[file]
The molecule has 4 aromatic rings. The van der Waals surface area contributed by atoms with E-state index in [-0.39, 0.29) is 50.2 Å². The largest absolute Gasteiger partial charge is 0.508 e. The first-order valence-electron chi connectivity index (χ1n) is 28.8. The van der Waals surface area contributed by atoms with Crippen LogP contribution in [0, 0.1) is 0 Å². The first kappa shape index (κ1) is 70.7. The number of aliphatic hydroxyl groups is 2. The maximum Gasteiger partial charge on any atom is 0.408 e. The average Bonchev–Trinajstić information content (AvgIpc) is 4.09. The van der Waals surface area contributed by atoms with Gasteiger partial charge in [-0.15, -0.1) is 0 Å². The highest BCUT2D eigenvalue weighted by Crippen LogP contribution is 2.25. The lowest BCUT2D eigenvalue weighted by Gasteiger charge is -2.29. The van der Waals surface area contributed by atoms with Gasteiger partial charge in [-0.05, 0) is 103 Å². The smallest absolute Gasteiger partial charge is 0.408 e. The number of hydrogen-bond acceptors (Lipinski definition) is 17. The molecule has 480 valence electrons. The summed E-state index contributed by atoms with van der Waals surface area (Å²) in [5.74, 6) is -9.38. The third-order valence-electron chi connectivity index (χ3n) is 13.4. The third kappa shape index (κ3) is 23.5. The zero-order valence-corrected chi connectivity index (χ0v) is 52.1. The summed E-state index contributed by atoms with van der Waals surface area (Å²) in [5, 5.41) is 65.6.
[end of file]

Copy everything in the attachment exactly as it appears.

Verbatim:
The molecule has 4 aromatic rings. The van der Waals surface area contributed by atoms with E-state index in [-0.39, 0.29) is 50.2 Å². The largest absolute Gasteiger partial charge is 0.508 e. The first-order valence-electron chi connectivity index (χ1n) is 28.8. The van der Waals surface area contributed by atoms with Crippen LogP contribution in [0, 0.1) is 0 Å². The first kappa shape index (κ1) is 70.7. The number of aliphatic hydroxyl groups is 2. The maximum Gasteiger partial charge on any atom is 0.408 e. The average Bonchev–Trinajstić information content (AvgIpc) is 4.09. The van der Waals surface area contributed by atoms with Gasteiger partial charge in [-0.15, -0.1) is 0 Å². The highest BCUT2D eigenvalue weighted by Crippen LogP contribution is 2.25. The lowest BCUT2D eigenvalue weighted by Gasteiger charge is -2.29. The van der Waals surface area contributed by atoms with Gasteiger partial charge in [-0.05, 0) is 103 Å². The smallest absolute Gasteiger partial charge is 0.408 e. The number of hydrogen-bond acceptors (Lipinski definition) is 17. The molecule has 480 valence electrons. The summed E-state index contributed by atoms with van der Waals surface area (Å²) in [5.74, 6) is -9.38. The third-order valence-electron chi connectivity index (χ3n) is 13.4. The third kappa shape index (κ3) is 23.5. The zero-order valence-corrected chi connectivity index (χ0v) is 52.1. The summed E-state index contributed by atoms with van der Waals surface area (Å²) in [5, 5.41) is 65.6.